Whenever you run into trouble, these are the exact same people that are not only able, but probably also inclined to help you out, as you would help them out, as friends do among each other. In the end, they, you, your boss and your clients benefit. This is not to be underestimated too much.

The extra, special bit, that DOAG offers are the so called “unconference sessions”.
Not scheduled, no slides, nothing official, just getting together and discussing subjects of interest. Our “Young PL/SQL” was one of these “unconference session”, which turned out to be a great (and valuable) success!

Meeting people

Just to name a few, heroes of long and of yet to come for #DOAG2016:

Dietmar Neugebauer
Frank Dernoncourt
Joel Kallman
Johannes Ahrends
Kamil Stawiarski
Laurent Leturgez
Maja Veselica
Marcel Hofstetter
Piet de Visser
Sabine Heimsath
Stefan Kinnen
Stew Ashton
Uwe Hesse
Zoran Pavlovic
And alle the ones I forget to mention here!!

Thick Database Paradigm

Noting new in IT…

Well, no.

The Thick Database Paradigm (opposed to the “No PL/SQL Paradigm”) is nothing new. We have actually all been doing this since the eighties. Program your business rules, your constraints, everything that makes sure that your data is all that you want it to be, close to that data.
There are so many reasons that speak in favor of this approach that it is nearly overwhelming and deserves at least a book in itself. But, let me make a small attempt to highlighting a few here:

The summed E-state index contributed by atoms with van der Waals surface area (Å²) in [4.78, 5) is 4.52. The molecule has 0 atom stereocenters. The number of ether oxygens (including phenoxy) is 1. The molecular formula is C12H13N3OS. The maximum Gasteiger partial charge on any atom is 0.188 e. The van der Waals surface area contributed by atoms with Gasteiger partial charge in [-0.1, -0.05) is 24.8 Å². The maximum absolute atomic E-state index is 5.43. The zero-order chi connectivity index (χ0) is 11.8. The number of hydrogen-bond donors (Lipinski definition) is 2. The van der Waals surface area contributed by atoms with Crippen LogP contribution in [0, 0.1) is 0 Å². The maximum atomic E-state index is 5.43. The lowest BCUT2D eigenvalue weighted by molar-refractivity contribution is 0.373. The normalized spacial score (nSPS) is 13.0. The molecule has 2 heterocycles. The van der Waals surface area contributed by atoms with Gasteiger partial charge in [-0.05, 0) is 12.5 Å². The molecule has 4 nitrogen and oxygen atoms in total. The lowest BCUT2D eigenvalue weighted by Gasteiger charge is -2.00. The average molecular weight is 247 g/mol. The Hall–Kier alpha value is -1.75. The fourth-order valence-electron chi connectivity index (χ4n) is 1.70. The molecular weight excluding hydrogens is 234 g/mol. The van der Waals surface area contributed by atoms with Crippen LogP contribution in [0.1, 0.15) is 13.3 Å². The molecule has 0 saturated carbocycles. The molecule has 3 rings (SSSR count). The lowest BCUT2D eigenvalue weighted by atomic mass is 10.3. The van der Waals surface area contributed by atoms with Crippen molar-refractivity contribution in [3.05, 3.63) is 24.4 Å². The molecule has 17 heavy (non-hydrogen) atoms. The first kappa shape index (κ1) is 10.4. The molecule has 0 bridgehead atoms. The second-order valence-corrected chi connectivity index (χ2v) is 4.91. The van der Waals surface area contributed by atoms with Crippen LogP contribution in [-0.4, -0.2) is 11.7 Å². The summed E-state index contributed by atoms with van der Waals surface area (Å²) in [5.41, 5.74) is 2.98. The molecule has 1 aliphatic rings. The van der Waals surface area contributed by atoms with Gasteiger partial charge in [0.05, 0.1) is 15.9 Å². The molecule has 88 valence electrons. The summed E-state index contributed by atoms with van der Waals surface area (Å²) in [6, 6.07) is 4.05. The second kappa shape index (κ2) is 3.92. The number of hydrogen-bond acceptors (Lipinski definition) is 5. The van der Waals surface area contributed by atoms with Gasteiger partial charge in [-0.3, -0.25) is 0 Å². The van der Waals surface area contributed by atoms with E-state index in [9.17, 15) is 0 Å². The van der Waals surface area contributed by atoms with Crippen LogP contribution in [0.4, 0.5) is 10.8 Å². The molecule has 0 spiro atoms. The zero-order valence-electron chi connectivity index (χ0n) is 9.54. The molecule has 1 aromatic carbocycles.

• spare yourself network bandwidth, by not sending data all over your network to be processed
  • safeguard your data inside the (Oracle) database, so it can be protected by all that has been invented to do so
  • Transact data where it lives and combine and aggregate it there, you will be amazed by the efficiency
  • Remind yourself why you used to think “business logic in middle teer” was a good idea

If you leave possibile religious believes aside, there is no other conclusion possible then that the reinvention of “Thick Database” is the (re)discovery of 2016, right from the time when IT still made sense.

Yes, there are cases where an “Enterprise Service Bus” makes sense, but, as with every technology withing IT, it has a very specific area where it actually adds value or even makes sense. At best, a lot less than all the places where it is used currently!
Not to get carried away in this joyful blog-post, I will leave this topic at this.

The end

I hope to see you at the next Oracle User Group conference, somewhere… Please watch for the asterisk at his page for the conferences that I will attend.

tnsnames.ora, keeping your connections under control

There are a lot of ancient things that prove to be still valuable today.
Recently I came across something, which I thought I could or should share here.
Your tnsnames.ora file, centrally managed in a distributed environment.

This solution applies whether you are working with the Oracle Instant Client or with the full blown setup of the client software.

Imagine you have an environment with a reasonably big bunch of PC’s. Wether you are running Linux or Windows, or if you are running some Terminal Server Forrest, where deploying, packaging and launching applications cost an arm and a leg. To keep consistency across the environment, shortcuts are not an option.
I have seen the most exotic solutions, distributing a tnsnames.ora file. Pushing versions of tnsnames.ora out to workstations, have login-procedures check and copy files… Basically every trick in the book will, at one time, get you in the situation where you have a client, connecting to a database, containing something other than the end user expects… With the appropriate consequences…